Your large rucksack is normally left at the front with the driver. There’s an area at the front where bags are stacked and strapped into place. If there is no room here, the conductor may ask you to put your luggage in the boot/truck of the bus. They won’t ever turn you away because of your luggage.
As I said before, the conductor will normally shout out the name of the next stop. Push the button on the roof of the bus or pull on the rope which rings the bell by the driver, to signal that you would like to get off soon. If you’re the only tourists on the bus (very likely), the conductor will usually remember where you are disembarking and will beckon you when you’re approaching the stop. If you’re unsure you can always ask!
I use HereMaps when I travel, it’s a free app for iOS and Android and works as an offline map so I can see when I’m nearing a destination.
Women should sit next to other women if travelling alone; men next to men or standing. Men don’t generally sit next to a woman who is travelling alone and never in the aisle seat if she is sitting in the window seat.
As a woman who likes to wear shorts, I felt a lot more comfortable take a sarong or long skirt to cover my legs in case I found myself stood up on bus journeys.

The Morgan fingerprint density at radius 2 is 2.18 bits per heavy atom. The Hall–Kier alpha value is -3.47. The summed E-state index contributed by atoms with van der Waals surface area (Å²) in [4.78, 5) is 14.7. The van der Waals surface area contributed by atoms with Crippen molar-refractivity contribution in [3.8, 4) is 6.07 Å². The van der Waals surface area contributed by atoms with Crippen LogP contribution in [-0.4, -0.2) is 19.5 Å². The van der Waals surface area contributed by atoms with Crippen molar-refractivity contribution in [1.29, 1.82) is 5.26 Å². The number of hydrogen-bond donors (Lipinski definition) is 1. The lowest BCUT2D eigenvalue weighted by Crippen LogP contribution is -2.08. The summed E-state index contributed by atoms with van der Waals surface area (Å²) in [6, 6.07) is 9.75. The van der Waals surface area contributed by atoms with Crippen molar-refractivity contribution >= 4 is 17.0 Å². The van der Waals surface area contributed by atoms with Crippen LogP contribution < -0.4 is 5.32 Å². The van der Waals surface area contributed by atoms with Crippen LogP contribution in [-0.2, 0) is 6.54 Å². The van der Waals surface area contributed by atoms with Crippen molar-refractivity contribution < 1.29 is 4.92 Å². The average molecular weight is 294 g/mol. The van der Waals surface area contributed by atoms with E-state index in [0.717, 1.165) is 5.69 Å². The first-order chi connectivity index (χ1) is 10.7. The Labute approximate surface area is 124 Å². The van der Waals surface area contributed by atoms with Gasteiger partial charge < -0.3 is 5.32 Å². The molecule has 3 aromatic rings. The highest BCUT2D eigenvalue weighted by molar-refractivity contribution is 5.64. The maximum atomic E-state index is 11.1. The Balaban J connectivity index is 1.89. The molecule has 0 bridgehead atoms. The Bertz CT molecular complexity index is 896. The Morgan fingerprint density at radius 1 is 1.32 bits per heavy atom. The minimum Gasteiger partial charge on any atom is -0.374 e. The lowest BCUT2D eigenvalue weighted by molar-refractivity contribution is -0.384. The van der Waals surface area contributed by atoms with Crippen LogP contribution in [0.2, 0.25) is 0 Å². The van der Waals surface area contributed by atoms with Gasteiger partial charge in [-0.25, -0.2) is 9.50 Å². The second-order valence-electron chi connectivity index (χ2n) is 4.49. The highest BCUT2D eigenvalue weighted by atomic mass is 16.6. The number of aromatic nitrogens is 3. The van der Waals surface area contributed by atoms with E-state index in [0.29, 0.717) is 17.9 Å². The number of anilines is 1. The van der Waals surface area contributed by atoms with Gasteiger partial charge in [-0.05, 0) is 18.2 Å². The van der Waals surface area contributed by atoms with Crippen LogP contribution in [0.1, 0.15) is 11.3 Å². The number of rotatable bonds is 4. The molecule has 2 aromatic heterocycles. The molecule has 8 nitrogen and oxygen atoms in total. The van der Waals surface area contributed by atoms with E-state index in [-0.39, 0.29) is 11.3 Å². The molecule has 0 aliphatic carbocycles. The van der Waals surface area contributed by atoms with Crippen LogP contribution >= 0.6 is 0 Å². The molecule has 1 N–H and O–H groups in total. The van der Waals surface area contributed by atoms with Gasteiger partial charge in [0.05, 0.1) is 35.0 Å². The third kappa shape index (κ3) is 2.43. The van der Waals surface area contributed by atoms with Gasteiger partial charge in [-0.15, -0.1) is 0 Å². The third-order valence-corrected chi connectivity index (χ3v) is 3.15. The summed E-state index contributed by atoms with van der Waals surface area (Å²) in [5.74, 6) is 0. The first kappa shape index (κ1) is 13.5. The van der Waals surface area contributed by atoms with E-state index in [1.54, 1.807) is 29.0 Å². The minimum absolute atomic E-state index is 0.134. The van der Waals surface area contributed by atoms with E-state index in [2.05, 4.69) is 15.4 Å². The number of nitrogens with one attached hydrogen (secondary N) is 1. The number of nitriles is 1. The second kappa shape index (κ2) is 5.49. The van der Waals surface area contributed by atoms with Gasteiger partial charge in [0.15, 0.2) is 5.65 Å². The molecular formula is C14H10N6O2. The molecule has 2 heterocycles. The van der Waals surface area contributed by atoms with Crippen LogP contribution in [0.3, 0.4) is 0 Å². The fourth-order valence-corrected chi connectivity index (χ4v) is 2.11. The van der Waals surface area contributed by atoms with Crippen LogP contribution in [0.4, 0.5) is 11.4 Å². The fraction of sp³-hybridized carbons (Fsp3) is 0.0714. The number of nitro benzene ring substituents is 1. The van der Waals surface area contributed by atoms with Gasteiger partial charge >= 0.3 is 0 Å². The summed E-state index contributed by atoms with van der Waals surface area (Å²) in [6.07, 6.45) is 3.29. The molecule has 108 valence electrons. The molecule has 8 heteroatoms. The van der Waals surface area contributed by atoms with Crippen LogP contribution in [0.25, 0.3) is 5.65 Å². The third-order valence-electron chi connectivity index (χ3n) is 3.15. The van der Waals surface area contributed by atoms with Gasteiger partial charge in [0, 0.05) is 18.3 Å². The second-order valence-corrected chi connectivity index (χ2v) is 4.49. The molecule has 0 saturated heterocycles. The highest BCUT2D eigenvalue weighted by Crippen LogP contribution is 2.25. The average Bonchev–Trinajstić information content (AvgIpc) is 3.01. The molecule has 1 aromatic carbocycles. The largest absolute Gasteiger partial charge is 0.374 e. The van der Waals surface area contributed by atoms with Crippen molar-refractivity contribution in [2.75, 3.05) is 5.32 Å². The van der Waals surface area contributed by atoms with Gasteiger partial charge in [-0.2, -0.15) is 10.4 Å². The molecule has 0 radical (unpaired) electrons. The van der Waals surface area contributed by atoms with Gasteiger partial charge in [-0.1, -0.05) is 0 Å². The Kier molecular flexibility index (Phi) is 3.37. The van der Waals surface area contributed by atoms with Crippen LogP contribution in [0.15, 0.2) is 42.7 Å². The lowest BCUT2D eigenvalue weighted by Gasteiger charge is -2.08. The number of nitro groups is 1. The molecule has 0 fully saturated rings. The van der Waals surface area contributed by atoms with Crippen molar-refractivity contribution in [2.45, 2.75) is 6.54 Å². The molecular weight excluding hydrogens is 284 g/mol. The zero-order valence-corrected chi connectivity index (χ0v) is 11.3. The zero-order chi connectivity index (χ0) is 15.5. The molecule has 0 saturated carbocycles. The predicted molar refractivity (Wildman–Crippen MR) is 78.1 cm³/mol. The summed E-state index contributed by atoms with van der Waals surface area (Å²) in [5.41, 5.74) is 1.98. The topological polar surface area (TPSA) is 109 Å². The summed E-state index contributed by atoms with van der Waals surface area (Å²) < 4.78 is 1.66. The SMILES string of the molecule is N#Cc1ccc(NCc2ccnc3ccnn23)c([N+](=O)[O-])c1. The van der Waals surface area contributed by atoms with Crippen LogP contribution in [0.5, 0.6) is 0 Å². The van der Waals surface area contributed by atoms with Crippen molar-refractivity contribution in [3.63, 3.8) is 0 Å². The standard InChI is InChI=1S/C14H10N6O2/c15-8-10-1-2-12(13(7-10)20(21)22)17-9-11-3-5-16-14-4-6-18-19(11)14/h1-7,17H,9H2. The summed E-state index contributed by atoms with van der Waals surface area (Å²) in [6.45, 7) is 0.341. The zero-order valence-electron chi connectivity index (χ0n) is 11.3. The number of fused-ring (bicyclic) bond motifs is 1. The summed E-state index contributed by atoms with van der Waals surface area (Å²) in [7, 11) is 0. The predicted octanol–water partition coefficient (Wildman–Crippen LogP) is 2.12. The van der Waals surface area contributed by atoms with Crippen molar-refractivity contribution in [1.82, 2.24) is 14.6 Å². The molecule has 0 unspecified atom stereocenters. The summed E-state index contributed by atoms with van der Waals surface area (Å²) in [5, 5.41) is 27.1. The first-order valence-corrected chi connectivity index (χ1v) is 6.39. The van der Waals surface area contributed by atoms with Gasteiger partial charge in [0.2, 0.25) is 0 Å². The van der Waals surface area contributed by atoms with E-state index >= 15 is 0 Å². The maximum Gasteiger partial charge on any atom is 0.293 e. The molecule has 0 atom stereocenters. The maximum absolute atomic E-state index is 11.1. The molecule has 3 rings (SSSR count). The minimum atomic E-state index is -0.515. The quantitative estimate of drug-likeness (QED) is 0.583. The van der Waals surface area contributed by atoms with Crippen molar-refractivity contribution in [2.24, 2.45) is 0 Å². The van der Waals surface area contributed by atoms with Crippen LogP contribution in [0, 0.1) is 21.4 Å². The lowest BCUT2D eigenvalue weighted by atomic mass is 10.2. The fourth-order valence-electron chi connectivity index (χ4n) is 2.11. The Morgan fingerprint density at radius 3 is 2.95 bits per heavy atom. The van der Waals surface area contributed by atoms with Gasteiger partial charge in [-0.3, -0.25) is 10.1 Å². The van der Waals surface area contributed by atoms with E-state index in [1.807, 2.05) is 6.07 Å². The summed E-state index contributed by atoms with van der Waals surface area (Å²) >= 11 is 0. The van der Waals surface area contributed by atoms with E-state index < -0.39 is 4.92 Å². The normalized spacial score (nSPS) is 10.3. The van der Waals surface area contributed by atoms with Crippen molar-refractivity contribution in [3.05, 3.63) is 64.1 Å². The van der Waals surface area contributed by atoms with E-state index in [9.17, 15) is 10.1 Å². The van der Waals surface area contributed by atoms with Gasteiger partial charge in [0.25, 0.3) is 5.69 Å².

If you find yourself having to stand (which is very likely!), here’s how the locals avoid falling all over the place: turn to face someone who is seated, stand with your feet shoulder-width apart and hold onto the handles on the sides of the seat (behind the passengers’ heads). This way you are facing the window and travelling sideways but you have a lot more grip in case of braking and turning!
People in Sri Lanka often use their smartphones on bus journeys so don’t feel like you cannot use yours if you want to. When we first arrived, I was a little worried about “flaunting my wealth” (so to speak), but locals generally aren’t really bothered about this. No one batted an eyelid when I used my iPhone and James’ camera was a great conversation starter with curious locals!
We took the train whenever we could on our trip; it’s probably my preferred method of public transport in Sri Lanka. The country has a great rail network which is reliable and affordable. And travelling by train is also one of the best ways to see the country – particularly in the highlands as you watch the endless fields of tea plantations out of the window (or hanging out of the door!)
We got into the habit of checking the train times (and sometimes booking) our onward train when we arrived at the station. For instance, when we arrived in Kandy we booked our train from Kandy to Hatton for the following day.
Your luggage will fit on the overhead racks above your head. Even if you don’t manage to get a seat, try to find space for your luggage on the racks as it’ll save valuable corridor space! Like with the buses, keep your valuables in your smaller rucksack and keep it on you at all times.